French battleship Liberté
Liberté in harbor
|Builder:||Ateliers et Chantiers de la Loire, Saint-Nazaire|
|Laid down:||December 1902|
|Launched:||19 April 1905|
|Fate:||Destroyed by accidental detonation of her magazines, 25 September 1911|
|Class and type:||Liberté-class pre-dreadnought battleship|
|Displacement:||14,860 t (14,630 long tons)|
|Length:||133.81 m (439 ft 0 in) pp|
|Beam:||24.26 m (79 ft 7 in)|
|Draft:||8.41 m (27 ft 7 in)|
|Installed power:||18,500 shp (13,800 kW)|
|Propulsion:||3 Vertical triple-expansion steam engines|
|Speed:||19 knots (35 km/h; 22 mph)|
Liberté was a pre-dreadnought battleship of the French Navy, and the lead ship of her class. She was laid down in November 1902, launched in April 1905, and completed in March 1908, over a year after the revolutionary British battleship HMS Dreadnought made ships like Liberté obsolete. After her commissioning, Liberté was assigned to the Mediterranean Fleet. She served for only three and a half years; while moored in Toulon in September 1911, an explosion of badly degraded propellant charges detonated the forward ammunition magazines. Some 250 officers and men were killed, and the ship was totally destroyed. The wreck remained in the harbor until 1925, when it was raised and broken up for scrap.
Liberté was laid down at the Ateliers et Chantiers de la Loire shipyard in November 1902, launched on 19 April 1905, and completed in March 1908. This was over a year after the revolutionary British battleship HMS Dreadnought, which rendered the pre-dreadnoughts like Liberté outdated before they were completed. The ship was 133.81 meters (439 ft 0 in) long between perpendiculars and had a beam of 24.26 m (79 ft 7 in) and a full-load draft of 8.41 m (27 ft 7 in). She displaced up to 14,860 metric tons (14,630 long tons; 16,380 short tons) at full load. She had a crew of between 739 and 769 officers and enlisted men. The battleship was powered by three vertical triple-expansion steam engines with twenty-two Belleville boilers. They were rated at 18,500 indicated horsepower (13,800 kW) and provided a top speed of 19 knots (35 km/h; 22 mph). Coal storage amounted to 1,800 t (1,800 long tons; 2,000 short tons).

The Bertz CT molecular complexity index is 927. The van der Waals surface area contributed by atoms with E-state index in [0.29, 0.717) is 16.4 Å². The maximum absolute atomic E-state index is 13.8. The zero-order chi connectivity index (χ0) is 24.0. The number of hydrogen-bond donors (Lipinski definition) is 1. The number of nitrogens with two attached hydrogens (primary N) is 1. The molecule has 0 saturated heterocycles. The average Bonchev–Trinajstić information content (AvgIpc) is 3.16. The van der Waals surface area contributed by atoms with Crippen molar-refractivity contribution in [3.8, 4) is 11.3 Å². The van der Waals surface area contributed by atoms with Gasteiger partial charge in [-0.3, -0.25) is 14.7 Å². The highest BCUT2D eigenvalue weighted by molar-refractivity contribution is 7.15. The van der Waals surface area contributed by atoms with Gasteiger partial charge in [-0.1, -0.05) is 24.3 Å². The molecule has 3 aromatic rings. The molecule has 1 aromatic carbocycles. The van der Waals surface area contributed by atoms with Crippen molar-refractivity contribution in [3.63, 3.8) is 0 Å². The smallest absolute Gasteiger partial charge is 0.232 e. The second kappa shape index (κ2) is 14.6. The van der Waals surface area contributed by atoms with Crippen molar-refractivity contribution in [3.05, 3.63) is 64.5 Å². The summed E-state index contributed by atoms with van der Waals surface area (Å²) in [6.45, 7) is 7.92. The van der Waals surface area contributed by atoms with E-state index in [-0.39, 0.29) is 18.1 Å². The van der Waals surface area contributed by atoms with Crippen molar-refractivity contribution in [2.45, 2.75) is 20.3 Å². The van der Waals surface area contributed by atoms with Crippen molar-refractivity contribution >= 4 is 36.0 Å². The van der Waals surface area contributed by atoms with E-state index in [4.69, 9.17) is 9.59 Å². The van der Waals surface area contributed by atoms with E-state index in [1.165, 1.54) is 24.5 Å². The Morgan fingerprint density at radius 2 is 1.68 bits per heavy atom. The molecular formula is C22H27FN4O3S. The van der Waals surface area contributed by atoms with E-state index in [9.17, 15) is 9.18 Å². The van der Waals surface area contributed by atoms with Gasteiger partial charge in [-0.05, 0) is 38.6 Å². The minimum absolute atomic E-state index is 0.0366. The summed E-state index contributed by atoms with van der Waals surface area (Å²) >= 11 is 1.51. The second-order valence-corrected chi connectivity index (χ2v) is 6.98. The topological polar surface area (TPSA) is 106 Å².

Liberté's main battery consisted of four Canon de 305 mm Modèle 1893/96 guns mounted in two twin gun turrets, one forward and one aft. The secondary battery consisted of ten 194 mm (7.6 in) guns; six were mounted in single turrets, and four in casemates in the hull. She also carried thirteen 65 mm (2.6 in) guns and ten 3-pounders. The ship was also armed with two 450 mm (17.7 in) torpedo tubes submerged in the hull. The ship's main belt was 280 mm (11.0 in) thick and the main battery was protected by up to 350 mm (13.8 in) of armor. The conning tower had 305 mm (12.0 in) thick sides.
After commissioning, Liberté was assigned to the Active Squadron of the French Mediterranean Fleet. In September 1909, Liberté, Justice, and Vérité visited the United States for the Hudson-Fulton Celebration. The three battleships, commanded by Admiral Jules le Pord, were the first foreign contingent to arrive.
On 25 September 1911, as Liberté was moored in Toulon harbor, an accidental explosion in one of her forward ammunition magazines for the secondary guns destroyed the ship. After the initial explosion of propellant charges, the ship's commander, Captain Louis Jaurès, tried to organize damage control teams at the stern. He sent a party forward to flood the magazines to prevent an explosion in the main magazines, but the flooding valves were located under the magazines, and the path was blocked by fires and smoke. After two failed attempts to reach the valves, the men returned to the captain, who ordered them to try again; they were killed when the main magazines exploded shortly thereafter. The explosion hurled a 37-metric-ton (36-long-ton; 41-short-ton) chunk of armor plate from the ship into the battleship République moored some 210 m (690 ft) away, which caused significant damage.
The French Navy had earlier suffered a series of fatal accidents in Toulon, beginning with an explosion aboard a torpedo boat in February 1907, in which nine men were killed. The following month, the battleship Iéna blew up, killing 107 men. An explosion aboard a gunnery training ship killed six in August 1908, and an explosion on a cruiser killed 13. Six more men were killed aboard the cruiser Gloire a year later, on 10 September 1911. The explosion aboard Liberté killed some 250 officers and men. The culprit was unstable Poudre B, a nitrocellulose-based propellant that was also responsible for the destruction of Iéna, and possibly the other explosions as well. The wreck remained in Toulon until 1925, when she was raised and broken up for scrap.
After the accidental explosion, the high number of victims justified state funerals, and the presence of President Armand Fallières, which occurred on the following 3 October. The tragedy also raised an emotional wave of solidarity throughout France, with even small villages sending financial support to help the families of the victims. Captain Jaurès was exonerated of responsibility for the disaster by a subsequent naval board of enquiry. He did not however hold a further sea-going command.
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